Censorship in modern Japan has served as both a political expedient wielded by government as well as a self-regulating tool used by the publishing houses. In 1869, the first publishing regulations were enacted, followed in 1875 by regulations for newspapers. Under the Meiji Constitution, these regulations were modified and intensified, focusing not only on treasonable materials but also on anything deemed “injurious to public morals.” Publishers learned quickly what would and would not pass the government censors and often used self-censorship to avoid the scandal of official censure. The inevitable clash between writers and censorship laws came early and often through the end of World War II, in part because of the kind of freedoms of expression the new narrative styles allowed and encouraged. With the rise of Communism and proletarian literature in the 1920s, the police were particularly severe in enforcing the Peace Preservation Act of 1925, which outlawed groups that sought to alter the system of government or to abolish private ownership. This act was broadly interpreted and was often used to censor literary publication. As Japan’s war with China escalated, writers were forced to either produce propaganda or not write at all. Tanizaki Jun’ichiro was particularly affected by wartime censorship, as both his modern translation of The Tale of Genji (ca. 1008) and his novel Sasameyuki (1943–48; tr. The Makioka Sisters, 1957) were subjected to censorship.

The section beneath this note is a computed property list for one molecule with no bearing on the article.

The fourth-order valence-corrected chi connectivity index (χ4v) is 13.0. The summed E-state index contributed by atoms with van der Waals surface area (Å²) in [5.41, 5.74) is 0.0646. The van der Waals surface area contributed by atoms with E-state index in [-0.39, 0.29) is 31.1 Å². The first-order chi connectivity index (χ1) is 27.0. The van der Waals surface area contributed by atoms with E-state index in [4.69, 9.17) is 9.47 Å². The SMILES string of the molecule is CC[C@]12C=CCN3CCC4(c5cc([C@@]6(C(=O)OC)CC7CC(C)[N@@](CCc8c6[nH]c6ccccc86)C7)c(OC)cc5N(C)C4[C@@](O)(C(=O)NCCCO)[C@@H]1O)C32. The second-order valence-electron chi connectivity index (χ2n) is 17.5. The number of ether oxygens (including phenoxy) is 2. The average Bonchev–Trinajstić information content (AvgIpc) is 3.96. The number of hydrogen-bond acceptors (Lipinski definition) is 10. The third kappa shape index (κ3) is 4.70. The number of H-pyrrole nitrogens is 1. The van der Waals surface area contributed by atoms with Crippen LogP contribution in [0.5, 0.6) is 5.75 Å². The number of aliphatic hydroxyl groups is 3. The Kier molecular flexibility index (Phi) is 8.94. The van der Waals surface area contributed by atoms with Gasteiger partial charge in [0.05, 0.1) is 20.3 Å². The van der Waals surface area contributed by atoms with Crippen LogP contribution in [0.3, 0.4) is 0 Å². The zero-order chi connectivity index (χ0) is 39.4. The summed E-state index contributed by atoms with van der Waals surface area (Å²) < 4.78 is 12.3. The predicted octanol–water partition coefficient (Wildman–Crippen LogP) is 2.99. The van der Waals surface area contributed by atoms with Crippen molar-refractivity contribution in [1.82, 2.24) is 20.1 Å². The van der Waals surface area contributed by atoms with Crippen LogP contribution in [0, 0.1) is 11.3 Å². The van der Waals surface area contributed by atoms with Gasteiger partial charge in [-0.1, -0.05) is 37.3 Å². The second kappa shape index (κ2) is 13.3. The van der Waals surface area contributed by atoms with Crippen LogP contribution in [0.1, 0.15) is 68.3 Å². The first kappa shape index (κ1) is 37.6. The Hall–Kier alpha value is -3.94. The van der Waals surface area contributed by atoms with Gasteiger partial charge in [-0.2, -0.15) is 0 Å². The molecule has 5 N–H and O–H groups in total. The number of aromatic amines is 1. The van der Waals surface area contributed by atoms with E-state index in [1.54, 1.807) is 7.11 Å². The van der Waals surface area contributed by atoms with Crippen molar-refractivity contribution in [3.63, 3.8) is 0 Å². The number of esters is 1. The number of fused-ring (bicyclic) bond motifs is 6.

Following the war, the Allied Occupation force set up its own censorship system, which came to an end with the Occupation and the establishment of Article 21 of the Japanese Constitution prohibiting censorship. Although Japanese literature has been free of censorship ever since, there have been subsequent obscenity trials focusing on the translation of works by D. H. Lawrence and the Marquis de Sade.

Historical dictionary of modern Japanese literature and theater. . 2009.

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